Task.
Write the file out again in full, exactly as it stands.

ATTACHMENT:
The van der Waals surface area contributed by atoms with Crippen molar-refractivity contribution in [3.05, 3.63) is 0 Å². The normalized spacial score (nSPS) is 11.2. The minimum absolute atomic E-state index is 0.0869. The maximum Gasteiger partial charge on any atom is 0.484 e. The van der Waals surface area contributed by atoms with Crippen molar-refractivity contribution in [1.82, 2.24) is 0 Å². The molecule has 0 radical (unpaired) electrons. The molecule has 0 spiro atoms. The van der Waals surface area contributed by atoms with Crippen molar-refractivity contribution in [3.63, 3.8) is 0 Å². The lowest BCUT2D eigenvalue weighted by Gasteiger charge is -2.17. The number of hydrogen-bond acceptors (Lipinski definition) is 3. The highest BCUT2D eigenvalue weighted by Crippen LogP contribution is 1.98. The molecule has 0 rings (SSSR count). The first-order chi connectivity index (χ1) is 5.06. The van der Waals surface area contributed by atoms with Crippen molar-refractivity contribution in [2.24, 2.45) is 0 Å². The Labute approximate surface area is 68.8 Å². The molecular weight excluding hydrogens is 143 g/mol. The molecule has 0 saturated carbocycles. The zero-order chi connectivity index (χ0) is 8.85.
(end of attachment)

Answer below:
The van der Waals surface area contributed by atoms with Crippen molar-refractivity contribution in [3.05, 3.63) is 0 Å². The normalized spacial score (nSPS) is 11.2. The minimum absolute atomic E-state index is 0.0869. The maximum Gasteiger partial charge on any atom is 0.484 e. The van der Waals surface area contributed by atoms with Crippen molar-refractivity contribution in [1.82, 2.24) is 0 Å². The molecule has 0 radical (unpaired) electrons. The molecule has 0 spiro atoms. The van der Waals surface area contributed by atoms with Crippen molar-refractivity contribution in [3.63, 3.8) is 0 Å². The lowest BCUT2D eigenvalue weighted by Gasteiger charge is -2.17. The number of hydrogen-bond acceptors (Lipinski definition) is 3. The highest BCUT2D eigenvalue weighted by Crippen LogP contribution is 1.98. The molecule has 0 rings (SSSR count). The first-order chi connectivity index (χ1) is 5.06. The van der Waals surface area contributed by atoms with Crippen molar-refractivity contribution in [2.24, 2.45) is 0 Å². The Labute approximate surface area is 68.8 Å². The molecular weight excluding hydrogens is 143 g/mol. The molecule has 0 saturated carbocycles. The zero-order chi connectivity index (χ0) is 8.85.